A common thread shared by most students enrolled in a formal educational program is the traditional meeting in a classroom space of some type with a teacher to guide lesson plans and discussion regardless of time or place. For example, in Ireland during the nineteenth century there were some academies that remained largely private, separately governed, tuition driven, and primarily located near, or within well-populated towns and cities. The famed “hedge” schools (or scoil chois claí) conducted in rural areas were usually taught out of doors in between bushes (hence the name) in a more basic setting that served as an alternative option for those who did not have access to a more formal school house in their respective area. Considering the want and need of learning, a more modern approach was had in 1831 as a National School initiative was formally established with the goal of providing an educational bond between Catholic and Protestant children under one system. However, even as administrators sought to: “unite in one system children of different creeds,” the preferred method expressed by ecclesiastical officials was to have each individual school house placed under control of an individual church. Despite the sponsorship questions that arose, the curricular objective was to offer a more liberal arts (reading, writing, and arithmetic) focus with a heavy “moral” component to the young students of which an estimated 300-400,000 throughout all of Ireland attended during the 1830s after the formal system was set into action.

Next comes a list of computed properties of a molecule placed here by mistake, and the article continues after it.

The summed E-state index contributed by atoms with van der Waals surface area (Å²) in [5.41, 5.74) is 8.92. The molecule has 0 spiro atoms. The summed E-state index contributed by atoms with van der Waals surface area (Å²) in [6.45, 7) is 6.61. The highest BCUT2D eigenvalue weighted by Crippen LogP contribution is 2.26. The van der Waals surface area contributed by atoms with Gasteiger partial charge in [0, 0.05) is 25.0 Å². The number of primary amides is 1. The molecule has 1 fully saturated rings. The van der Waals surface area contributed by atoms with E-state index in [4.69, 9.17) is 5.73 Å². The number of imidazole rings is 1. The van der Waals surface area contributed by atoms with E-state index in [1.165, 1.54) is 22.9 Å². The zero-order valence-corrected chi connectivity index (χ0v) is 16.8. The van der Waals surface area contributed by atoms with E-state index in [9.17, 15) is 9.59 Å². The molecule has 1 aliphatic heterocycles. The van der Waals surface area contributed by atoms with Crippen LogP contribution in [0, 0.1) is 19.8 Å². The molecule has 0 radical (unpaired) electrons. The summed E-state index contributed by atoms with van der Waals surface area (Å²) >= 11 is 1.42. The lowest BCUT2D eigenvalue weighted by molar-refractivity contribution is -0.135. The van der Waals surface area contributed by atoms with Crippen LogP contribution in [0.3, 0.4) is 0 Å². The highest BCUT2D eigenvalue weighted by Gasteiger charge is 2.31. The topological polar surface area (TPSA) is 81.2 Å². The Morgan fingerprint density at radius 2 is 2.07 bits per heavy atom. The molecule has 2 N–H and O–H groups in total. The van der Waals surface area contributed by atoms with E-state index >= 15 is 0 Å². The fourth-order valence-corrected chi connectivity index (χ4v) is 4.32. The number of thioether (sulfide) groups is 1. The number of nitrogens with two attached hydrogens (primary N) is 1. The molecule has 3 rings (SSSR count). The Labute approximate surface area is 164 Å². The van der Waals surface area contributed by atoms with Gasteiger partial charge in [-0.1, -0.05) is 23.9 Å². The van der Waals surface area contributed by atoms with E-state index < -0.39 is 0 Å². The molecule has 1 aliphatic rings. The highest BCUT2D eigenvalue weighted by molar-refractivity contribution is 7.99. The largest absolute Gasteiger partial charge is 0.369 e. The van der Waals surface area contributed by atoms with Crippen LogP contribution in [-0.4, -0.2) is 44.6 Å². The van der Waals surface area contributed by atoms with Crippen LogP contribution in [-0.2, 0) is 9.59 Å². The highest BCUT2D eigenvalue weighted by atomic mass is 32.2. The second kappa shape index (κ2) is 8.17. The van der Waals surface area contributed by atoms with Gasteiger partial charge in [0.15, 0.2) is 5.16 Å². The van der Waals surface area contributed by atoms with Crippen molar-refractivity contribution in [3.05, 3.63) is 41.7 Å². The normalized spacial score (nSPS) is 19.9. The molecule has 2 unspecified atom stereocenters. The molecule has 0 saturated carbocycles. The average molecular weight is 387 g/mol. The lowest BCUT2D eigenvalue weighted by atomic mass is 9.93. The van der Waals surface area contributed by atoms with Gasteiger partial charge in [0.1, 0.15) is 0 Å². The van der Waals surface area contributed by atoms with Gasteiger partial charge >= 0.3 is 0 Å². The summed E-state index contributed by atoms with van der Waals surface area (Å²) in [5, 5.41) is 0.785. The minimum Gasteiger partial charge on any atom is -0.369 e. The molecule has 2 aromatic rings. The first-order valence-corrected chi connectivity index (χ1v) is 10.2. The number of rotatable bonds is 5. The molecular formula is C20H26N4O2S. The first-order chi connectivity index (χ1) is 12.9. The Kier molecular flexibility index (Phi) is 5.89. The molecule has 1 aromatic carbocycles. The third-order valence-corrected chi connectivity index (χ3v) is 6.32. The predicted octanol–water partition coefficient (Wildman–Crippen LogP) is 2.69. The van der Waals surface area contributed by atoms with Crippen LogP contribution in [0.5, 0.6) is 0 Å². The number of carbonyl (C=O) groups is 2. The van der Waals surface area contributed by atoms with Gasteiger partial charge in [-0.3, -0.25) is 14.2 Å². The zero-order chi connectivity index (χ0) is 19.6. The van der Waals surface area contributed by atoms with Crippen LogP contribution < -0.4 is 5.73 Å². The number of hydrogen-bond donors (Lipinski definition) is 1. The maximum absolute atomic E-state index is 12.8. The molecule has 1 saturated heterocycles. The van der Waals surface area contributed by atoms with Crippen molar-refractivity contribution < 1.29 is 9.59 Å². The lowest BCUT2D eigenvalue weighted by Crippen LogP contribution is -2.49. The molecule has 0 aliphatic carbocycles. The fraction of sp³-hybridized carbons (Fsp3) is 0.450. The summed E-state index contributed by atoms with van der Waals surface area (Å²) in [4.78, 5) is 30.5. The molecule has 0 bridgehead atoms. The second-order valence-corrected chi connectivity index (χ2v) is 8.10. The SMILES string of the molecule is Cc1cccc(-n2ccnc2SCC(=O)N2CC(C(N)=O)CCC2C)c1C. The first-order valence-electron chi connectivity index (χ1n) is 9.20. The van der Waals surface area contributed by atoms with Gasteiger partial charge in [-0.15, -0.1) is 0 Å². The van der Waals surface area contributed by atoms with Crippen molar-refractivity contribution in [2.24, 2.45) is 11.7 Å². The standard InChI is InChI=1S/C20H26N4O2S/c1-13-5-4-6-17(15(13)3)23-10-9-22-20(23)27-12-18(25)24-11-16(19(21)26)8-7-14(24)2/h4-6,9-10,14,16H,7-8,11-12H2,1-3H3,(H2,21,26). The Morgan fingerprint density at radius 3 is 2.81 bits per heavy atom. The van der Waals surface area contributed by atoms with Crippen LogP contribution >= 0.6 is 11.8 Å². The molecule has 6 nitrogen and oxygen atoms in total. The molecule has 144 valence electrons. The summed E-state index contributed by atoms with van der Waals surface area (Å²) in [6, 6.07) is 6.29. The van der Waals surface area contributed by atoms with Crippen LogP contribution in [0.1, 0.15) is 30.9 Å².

More detailed information about the development of grade school level information in the annals of Irish history can be researched through our collections with a particular emphasis on how educators articulated the proper method of instruction. In particular there are two volumes – The Schoolmaster’s Manual (1825) and The Handbook of School Management and Methods of Teaching by P.W. Joyce (1864) articulate the goals inherent in formative academic training methodology. As the first work from the 1820s told readers by way of an introductory observation – “As this work is intended for the assistance of those who are convinced that well-ordered education, suited to their respective stations, should be diffused as extensively as possible amongst all classes in society, and who are desirous of becoming acquainted with the modern improvements in the manner of imparting instruction to the poor.” The Handbook would offer an expression of its own philosophy to the reader in the following words – “. . . the site of a school should be dry and cheerful, and easily accessible to the great bulk of the population.” These words and the guidance provided to instructors and students alike would help to show the development of educational life in Ireland over time and provides a window to past practice in the process.
For more information about accessing these and other works on education and other subject matter please feel free to inquire via e-mail: Alan.Delozier@shu.edu or call (973) 275-2378 for more details.